Somehow, during all this growth of technology, processes were not left behind. Software developers are still using project management methodologies from the 1950s, and all these approaches were derived from manufacturing processes meant for the hardware-heavy computers of the mid-twentieth century.

Today, traditional projects that do succeed often suffer from one problem: scope bloat, the introduction of unnecessary product features in a project.

Think about the software products you use every day. For example, the word-processing program we're typing on right now has many features and tools. Even though we write with this program every day, we use only some of the features all the time. We use other elements less frequently. And we have never used quite a few tools - and come to think of it, we don't know anyone else who has used them, either. The features that few people use are the result of scope bloat.

Scope bloat appears in all kinds of software, from complex enterprise applications to websites that everyone uses. Figure 1-1 shows data from a Standish Group study that illustrates just how common scope bloat is. In the figure, you can see that 64 percent of requested features are rarely or never used.

Copyright 2011 Standish Group

FIGURE 1-1: Actual use of requested software features.

The numbers in Figure 1-1 illustrate an enormous waste of time and money. That waste is a direct result of traditional project management processes that are unable to accommodate change. Project managers and stakeholders know that change is not welcome mid-project, so their best chance of getting a potentially desirable feature is at the start of a project. Therefore, they ask for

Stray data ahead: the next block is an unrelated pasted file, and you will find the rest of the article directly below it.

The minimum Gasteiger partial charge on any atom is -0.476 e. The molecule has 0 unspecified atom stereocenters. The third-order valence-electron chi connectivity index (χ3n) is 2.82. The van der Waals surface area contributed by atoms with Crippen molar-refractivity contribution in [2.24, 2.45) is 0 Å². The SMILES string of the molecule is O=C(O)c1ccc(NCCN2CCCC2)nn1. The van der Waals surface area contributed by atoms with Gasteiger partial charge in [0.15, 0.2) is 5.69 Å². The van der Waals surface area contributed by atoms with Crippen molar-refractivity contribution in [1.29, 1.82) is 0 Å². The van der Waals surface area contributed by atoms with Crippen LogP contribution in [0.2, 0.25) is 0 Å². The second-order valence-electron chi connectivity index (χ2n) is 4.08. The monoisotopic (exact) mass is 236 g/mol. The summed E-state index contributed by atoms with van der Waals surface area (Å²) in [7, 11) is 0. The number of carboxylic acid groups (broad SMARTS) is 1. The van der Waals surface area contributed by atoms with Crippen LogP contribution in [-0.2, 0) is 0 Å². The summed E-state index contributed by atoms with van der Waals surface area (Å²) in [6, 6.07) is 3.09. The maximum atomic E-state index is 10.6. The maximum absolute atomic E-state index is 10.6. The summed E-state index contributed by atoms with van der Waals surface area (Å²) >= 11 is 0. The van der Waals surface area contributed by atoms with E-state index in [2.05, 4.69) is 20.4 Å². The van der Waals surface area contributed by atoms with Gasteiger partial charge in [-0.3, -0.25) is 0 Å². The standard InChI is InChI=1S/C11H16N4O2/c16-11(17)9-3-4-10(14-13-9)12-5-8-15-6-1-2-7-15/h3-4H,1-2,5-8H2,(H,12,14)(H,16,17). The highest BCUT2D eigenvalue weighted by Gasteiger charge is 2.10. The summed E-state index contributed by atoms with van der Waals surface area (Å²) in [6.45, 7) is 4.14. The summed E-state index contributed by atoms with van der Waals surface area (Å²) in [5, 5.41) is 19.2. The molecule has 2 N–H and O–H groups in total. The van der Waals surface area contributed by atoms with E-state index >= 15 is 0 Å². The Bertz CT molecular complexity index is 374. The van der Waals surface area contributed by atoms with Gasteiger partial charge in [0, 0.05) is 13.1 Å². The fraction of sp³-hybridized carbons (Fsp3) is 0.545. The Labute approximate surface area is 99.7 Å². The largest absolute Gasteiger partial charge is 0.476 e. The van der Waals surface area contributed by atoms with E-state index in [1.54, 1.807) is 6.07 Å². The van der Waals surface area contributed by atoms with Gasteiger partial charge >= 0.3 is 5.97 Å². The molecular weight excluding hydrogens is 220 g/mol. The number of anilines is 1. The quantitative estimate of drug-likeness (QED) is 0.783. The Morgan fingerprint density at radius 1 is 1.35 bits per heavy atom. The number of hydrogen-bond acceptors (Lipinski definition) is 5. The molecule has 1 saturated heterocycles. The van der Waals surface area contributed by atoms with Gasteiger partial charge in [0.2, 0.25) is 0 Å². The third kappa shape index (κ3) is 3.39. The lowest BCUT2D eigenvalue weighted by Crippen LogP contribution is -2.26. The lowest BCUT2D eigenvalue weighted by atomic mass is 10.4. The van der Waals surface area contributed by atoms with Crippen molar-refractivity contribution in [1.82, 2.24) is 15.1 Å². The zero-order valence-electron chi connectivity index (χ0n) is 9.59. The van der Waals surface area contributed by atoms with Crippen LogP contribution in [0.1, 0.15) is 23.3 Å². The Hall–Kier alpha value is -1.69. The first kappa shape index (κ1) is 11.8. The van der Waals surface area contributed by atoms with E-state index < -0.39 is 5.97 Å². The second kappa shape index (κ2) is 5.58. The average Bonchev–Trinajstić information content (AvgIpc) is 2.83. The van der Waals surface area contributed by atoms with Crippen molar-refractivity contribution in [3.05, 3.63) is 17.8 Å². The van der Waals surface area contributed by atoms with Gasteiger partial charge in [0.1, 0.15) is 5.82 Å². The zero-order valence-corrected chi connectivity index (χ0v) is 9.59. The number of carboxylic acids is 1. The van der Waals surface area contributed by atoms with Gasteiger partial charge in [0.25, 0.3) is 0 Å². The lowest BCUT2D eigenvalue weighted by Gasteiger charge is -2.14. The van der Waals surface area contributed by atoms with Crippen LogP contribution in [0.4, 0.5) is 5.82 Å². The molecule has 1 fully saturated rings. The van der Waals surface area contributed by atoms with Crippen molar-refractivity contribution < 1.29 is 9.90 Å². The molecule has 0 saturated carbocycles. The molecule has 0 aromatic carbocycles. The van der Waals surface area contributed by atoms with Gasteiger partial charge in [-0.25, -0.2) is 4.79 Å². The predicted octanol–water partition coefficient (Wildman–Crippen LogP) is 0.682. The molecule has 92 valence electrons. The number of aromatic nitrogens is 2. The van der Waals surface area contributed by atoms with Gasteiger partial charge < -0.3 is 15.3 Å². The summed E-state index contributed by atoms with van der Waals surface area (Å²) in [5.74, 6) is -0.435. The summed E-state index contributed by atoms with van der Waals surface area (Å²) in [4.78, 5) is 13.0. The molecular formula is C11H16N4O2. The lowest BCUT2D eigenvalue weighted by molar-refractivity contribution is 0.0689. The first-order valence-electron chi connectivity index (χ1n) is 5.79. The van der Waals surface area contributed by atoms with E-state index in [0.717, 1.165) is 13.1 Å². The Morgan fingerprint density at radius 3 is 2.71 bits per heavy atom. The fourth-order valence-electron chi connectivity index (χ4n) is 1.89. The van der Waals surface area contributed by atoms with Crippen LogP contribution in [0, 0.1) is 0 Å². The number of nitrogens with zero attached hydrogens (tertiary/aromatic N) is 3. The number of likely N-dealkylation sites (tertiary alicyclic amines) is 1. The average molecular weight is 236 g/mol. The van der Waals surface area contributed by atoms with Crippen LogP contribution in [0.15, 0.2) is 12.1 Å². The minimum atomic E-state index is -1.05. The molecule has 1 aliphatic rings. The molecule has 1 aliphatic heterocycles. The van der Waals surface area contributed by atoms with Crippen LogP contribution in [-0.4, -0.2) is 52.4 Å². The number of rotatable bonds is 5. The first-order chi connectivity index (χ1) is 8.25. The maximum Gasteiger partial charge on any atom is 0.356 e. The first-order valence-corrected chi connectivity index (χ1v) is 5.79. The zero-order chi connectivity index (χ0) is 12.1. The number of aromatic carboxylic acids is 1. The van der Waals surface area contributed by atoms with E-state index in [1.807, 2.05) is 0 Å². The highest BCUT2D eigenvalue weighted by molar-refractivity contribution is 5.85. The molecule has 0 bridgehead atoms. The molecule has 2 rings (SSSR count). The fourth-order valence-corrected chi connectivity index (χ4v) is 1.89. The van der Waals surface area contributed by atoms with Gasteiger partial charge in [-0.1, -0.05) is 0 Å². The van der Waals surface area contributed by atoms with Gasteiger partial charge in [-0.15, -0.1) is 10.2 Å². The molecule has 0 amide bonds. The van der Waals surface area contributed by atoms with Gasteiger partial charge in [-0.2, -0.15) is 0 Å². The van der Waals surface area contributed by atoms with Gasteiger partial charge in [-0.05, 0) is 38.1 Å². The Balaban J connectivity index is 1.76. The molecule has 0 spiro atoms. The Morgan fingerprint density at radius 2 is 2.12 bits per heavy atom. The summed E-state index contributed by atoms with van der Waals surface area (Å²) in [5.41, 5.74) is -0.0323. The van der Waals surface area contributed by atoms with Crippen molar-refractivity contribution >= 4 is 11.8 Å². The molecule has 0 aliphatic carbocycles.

• Everything they need
  • Everything they think they may need
  • Everything they want
  • Everything they think they may want

The result is the bloat in features that results in the statistics in Figure 1-1.

The problems associated with using outdated management and development approaches are not trivial. These problems waste billions of dollars a year. The billions of dollars lost in project failure in 2015 (see the sidebar, "Software project success and failure") could equate to millions of jobs around the world.

Over the past two decades, people working on projects have recognized the growing problems with traditional project management and have been working to create a better model: agile project management.

Introducing Agile Project Management

The seeds for agile techniques have been around for a long time. In fact, agile values, principles, and practices are simply a codification of common sense. Figure 1-2 shows a quick history of agile project management, dating to the 1930s with Walter Sherwart's Plan-Do-Study-Act (PDSA) approach to project quality.

FIGURE 1-2: Agile project management timeline.

In 1986, Hirotaka Takeuchi and Ikujiro Nonaka published an article...